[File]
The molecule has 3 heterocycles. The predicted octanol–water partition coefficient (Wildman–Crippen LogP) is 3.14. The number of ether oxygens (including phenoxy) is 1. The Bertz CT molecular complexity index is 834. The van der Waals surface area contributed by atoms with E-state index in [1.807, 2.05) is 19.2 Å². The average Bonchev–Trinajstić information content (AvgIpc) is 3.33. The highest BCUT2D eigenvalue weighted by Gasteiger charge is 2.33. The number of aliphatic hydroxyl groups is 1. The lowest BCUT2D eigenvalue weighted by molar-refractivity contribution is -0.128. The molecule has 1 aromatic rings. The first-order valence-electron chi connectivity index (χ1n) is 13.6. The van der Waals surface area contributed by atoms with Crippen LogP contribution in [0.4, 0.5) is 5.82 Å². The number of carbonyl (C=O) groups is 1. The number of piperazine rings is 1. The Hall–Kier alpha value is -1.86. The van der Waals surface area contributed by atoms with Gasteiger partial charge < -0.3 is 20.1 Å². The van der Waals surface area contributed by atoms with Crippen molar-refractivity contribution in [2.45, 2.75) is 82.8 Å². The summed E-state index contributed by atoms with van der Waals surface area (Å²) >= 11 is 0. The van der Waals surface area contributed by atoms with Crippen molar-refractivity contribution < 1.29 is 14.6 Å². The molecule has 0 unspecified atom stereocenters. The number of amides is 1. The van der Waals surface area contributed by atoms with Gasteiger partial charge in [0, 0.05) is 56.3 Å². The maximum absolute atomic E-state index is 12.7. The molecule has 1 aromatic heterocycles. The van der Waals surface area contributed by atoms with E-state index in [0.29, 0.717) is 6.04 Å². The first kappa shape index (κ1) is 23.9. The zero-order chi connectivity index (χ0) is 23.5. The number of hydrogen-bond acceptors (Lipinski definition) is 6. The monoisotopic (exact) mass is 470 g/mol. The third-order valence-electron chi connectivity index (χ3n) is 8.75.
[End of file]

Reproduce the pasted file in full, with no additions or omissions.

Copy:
The molecule has 3 heterocycles. The predicted octanol–water partition coefficient (Wildman–Crippen LogP) is 3.14. The number of ether oxygens (including phenoxy) is 1. The Bertz CT molecular complexity index is 834. The van der Waals surface area contributed by atoms with E-state index in [1.807, 2.05) is 19.2 Å². The average Bonchev–Trinajstić information content (AvgIpc) is 3.33. The highest BCUT2D eigenvalue weighted by Gasteiger charge is 2.33. The number of aliphatic hydroxyl groups is 1. The lowest BCUT2D eigenvalue weighted by molar-refractivity contribution is -0.128. The molecule has 1 aromatic rings. The first-order valence-electron chi connectivity index (χ1n) is 13.6. The van der Waals surface area contributed by atoms with Crippen LogP contribution in [0.4, 0.5) is 5.82 Å². The number of carbonyl (C=O) groups is 1. The number of piperazine rings is 1. The Hall–Kier alpha value is -1.86. The van der Waals surface area contributed by atoms with Gasteiger partial charge < -0.3 is 20.1 Å². The van der Waals surface area contributed by atoms with Crippen molar-refractivity contribution in [2.45, 2.75) is 82.8 Å². The summed E-state index contributed by atoms with van der Waals surface area (Å²) >= 11 is 0. The van der Waals surface area contributed by atoms with Crippen molar-refractivity contribution < 1.29 is 14.6 Å². The molecule has 0 unspecified atom stereocenters. The number of amides is 1. The van der Waals surface area contributed by atoms with Gasteiger partial charge in [0, 0.05) is 56.3 Å². The maximum absolute atomic E-state index is 12.7. The molecule has 1 aromatic heterocycles. The van der Waals surface area contributed by atoms with E-state index in [0.29, 0.717) is 6.04 Å². The first kappa shape index (κ1) is 23.9. The zero-order chi connectivity index (χ0) is 23.5. The number of hydrogen-bond acceptors (Lipinski definition) is 6. The monoisotopic (exact) mass is 470 g/mol. The third-order valence-electron chi connectivity index (χ3n) is 8.75.